Sorting through what was left of the new republic
Expressing the hope that snow would block the march from Belfast to Derry, she writes: “They are really irresponsible and have no real idea of the dynamite they are playing with – and I say advisedly, playing.”
Sinclair was a supporter of the approach put forward at the time by left-wing intellectuals such as Roy Johnston and Anthony Coughlan, who favoured a more gradualist approach to the situation. Coughlan is best known these days for his long-running campaign to halt and indeed reverse the trend towards European integration, but at that time he was a leading ideologue of the left.
Sinn Féin strategy
The author of this book, Matt Treacy, is, to put it mildly, not an admirer of the Coughlan-Johnston-Sinclair strategy. Currently a political adviser to the Sinn Féin TD Martin Ferris, he is a former republican prisoner who was incarcerated with the Kerry North deputy in Portlaoise.
In the Provisional world view, Coughlan and Johnston caused great damage to the republican movement by promoting an alliance with left forces such as the CPI.
Coughlan has always strongly denied being a party member, but Treacy insists that this was the case. Again delving into the CPI archive, he has found what he says are membership lists with Coughlan’s name on them, although a senior CPI member says that these are actually the names of subscribers to the Irish Worker’s Voice paper.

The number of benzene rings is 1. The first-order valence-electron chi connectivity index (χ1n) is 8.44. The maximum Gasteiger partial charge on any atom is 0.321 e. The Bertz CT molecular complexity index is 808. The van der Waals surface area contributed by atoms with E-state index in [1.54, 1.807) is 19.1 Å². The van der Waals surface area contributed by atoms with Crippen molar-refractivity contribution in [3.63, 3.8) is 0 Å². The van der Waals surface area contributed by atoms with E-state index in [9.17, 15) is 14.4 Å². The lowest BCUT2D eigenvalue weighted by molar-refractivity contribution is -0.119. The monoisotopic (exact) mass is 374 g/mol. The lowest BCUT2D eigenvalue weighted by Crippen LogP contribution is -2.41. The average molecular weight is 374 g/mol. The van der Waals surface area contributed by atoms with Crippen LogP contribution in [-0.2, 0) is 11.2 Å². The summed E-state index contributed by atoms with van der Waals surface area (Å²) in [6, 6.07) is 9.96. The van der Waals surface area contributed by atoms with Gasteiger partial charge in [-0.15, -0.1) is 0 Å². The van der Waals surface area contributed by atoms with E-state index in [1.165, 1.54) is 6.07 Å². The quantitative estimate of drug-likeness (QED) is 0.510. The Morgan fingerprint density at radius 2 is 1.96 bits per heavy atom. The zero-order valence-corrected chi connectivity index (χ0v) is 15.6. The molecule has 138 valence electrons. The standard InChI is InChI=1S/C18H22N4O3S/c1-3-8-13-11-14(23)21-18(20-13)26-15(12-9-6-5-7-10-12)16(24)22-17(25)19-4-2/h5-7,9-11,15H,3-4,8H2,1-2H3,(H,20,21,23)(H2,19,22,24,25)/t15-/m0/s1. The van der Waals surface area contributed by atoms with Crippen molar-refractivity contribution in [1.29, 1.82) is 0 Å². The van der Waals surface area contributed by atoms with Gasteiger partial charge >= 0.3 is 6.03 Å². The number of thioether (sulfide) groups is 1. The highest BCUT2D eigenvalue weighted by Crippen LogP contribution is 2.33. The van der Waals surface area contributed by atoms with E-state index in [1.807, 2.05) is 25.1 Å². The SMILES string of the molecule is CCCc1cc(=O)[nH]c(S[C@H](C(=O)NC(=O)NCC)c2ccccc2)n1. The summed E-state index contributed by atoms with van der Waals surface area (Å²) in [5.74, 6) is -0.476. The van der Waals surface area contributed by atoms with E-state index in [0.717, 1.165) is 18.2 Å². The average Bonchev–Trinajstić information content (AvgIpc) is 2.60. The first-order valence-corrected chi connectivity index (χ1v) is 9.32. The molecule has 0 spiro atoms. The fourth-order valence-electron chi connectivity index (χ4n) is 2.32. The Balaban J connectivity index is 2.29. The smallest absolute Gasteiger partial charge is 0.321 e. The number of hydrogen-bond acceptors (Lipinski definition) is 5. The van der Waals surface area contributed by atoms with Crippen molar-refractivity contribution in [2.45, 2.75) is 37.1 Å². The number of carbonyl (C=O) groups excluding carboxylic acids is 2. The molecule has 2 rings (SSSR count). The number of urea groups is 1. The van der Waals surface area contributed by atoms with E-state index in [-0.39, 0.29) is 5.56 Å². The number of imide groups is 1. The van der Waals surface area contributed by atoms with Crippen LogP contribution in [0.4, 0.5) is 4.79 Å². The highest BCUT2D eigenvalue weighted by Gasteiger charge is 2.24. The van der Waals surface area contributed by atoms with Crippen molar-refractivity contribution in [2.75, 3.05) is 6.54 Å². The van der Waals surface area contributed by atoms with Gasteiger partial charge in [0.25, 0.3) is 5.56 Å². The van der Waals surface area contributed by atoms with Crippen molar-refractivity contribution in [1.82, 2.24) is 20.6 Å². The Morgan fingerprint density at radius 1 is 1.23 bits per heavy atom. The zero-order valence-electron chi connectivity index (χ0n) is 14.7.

There seems to be little dispute about the party membership of the late C Desmond Greaves (1913-1988), historian and editor of the Irish Democrat, published by the Connolly Association, a British-based organisation of Irish emigrants.
Treacy again clearly regards Greaves, who promoted an approach similar to that of Johnston and Coughlan, as a negative influence on Irish republicanism. Yet Greaves’s recommendations for an alliance of republicans and the left, using a nonviolent approach based on street and parliamentary politics, carry many echoes of current Sinn Féin strategy.
Treacy’s previous book, The IRA 1956-1969: Rethinking the Republic, published by Manchester University Press, was based on his PhD thesis at Trinity College Dublin. The current volume is the first in a planned two-part history of the Communist Party, the second of which is due out next summer.
It is not an easy read, and the index is deeply unhelpful, but the author has done a great deal of research, and his book shines a light on a little-explored but fascinating strand of modern Irish history. He makes a sustained effort to examine the close relationship between the party and its fellow thinkers in London and Moscow. Likewise, his study of the ins and outs of republican politics and the willingness of some activists to be seduced by the CPI, while others regarded it as anathema, is a valuable contribution to our knowledge of this little-known but not insignificant moment in our history.